College graduates: Tips and advice on how to land your first job

Posted October 07, 2013 by
Matt Krumrie

Matt Krumrie

Even though it’s starting to cool down, fall is a time when many companies are heating up the hiring process, according to Twin Cities-based college recruiting firm GradStaff. Summer vacations are over and busy HR and management staffs are back focusing on hiring, training and adding new staff members.

During this prime hiring time, GradStaff is busy arming college grads with the right tools and knowledge to get them on their feet (read more about how GradStaff can help college graduates) and on to a career path and out of Mom and Dad’s house, where a record number of young adults are living. According to a recent Pew Research Center analysis of U.S. Census Bureau data, 36 percent of adults 18-31 are living in their parents’ home, the highest number in four decades.

GradStaff specializes in connecting recent college grads and employers in industries like insurance, health care, real estate and finance – an industry which added approximately 2,300 jobs in Minnesota in July, according to the Minnesota Department of Employment and Economic Development. The finance industry’s job creation was second only to government, which added 4,000 jobs in Minnesota in July.

While competition for the best positions is fierce, the right candidates can easily rise to the top of the résumé pile. What are companies looking for in entry-level hires? Bob LaBombard, CEO of GradStaff, shares the top six tips for recent grads who want to land not just their first “real world” professional job, but the perfect career opportunity.

1. Don’t let your degree limit you. You may have a degree in English or music, but if you’re having a hard time finding opportunities in your field, think outside the box. Writing and communications skills translate to a number of professional roles in industries such as finance, insurance, health care and real estate, which are seeking entry-level talent to prepare for the upcoming mass exodus of baby boomers currently working in these fields.

2. Differentiate yourself. Be strategic. In addition to your degree, what else do you bring to the table? Focus on things that have value in the workplace – key attributes like problem solving, time management, and communications skills to name a few. Identify positions that fit your strengths.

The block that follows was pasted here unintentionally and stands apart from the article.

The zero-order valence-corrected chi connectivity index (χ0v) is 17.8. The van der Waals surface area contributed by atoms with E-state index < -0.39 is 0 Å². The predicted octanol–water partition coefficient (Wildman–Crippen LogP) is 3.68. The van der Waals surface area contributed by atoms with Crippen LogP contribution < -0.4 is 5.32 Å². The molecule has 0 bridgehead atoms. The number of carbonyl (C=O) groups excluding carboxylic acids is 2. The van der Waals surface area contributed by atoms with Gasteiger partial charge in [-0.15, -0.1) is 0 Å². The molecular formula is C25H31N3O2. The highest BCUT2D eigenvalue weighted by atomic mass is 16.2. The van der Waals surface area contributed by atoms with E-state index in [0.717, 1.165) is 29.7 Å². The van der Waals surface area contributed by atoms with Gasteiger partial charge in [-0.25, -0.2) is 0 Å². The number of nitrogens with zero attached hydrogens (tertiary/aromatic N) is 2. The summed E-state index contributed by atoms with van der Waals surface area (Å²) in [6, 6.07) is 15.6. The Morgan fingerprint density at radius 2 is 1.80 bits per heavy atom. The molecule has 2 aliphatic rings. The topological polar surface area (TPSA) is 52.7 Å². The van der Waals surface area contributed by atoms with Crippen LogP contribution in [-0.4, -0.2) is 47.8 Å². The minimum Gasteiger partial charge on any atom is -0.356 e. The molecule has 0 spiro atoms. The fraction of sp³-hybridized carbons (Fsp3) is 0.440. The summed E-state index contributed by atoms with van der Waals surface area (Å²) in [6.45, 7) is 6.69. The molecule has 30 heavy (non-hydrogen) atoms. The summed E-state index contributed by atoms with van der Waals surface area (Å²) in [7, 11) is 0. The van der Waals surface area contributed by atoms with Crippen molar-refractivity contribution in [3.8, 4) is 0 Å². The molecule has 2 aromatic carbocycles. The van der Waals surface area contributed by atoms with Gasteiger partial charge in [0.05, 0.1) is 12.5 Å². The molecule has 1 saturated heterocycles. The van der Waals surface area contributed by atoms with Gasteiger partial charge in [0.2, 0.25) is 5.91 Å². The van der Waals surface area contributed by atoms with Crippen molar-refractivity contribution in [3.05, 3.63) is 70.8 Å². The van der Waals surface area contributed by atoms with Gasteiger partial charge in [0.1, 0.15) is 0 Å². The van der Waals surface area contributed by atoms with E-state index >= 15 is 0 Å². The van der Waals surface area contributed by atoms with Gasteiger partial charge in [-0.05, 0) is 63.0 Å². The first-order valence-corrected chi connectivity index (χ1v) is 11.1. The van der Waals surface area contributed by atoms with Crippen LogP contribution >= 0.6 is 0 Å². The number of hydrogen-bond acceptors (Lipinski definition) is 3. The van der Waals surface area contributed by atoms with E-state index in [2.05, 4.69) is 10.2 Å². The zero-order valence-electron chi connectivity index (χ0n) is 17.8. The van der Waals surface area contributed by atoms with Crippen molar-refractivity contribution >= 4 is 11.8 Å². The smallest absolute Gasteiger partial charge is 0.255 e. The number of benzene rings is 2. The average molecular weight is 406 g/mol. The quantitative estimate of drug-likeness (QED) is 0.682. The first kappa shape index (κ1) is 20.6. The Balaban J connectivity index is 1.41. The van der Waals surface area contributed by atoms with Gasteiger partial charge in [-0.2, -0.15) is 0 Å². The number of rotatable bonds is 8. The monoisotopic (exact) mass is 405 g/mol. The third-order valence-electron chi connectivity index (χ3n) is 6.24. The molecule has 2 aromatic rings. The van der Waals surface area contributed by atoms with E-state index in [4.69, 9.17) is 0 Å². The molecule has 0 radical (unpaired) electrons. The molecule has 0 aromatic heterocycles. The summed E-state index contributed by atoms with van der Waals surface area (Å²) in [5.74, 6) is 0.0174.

3. Network, network, network. Focus on personal relationships to open doors. Professors, alumni, coaches, parents of friends, etc. can all provide contacts that can help you land a great job.

4. Be realistic. In the professional world, everyone has to start somewhere. Prospective employers will value your skills more if you are realistic in your expectations for titles, responsibilities and especially salary. Get your foot in the door.

5. Ask good questions. Nothing frustrates hiring managers more than candidates who aren’t prepared for an interview with a few good questions about the position, as well as the company and its industry – this shows employers that you are engaged.

6. Ask for help. Job seeking shouldn’t be a solitary pursuit. Connect with a job coach, college career office or an entry-level hiring specialist like GradStaff and utilize the resources – including résumé advice, job listings and more – available to recent college grads.

If you recently completed an internship, learn how you can turn that summer internship into a job. If you are still searching for a job, or an internship, these tips and resources from GradStaff can get you headed in the right direction.

Matt Krumrie writes about careers, jobs and workplace topics for a variety of publications, including the Minneapolis Star Tribune, where he writes the Ask Matt career column. He also is a professional resume writer who helps clients with their resume, cover letter, job search and networking needs. Learn more via Follow him on Twitter via @MattKrumrie

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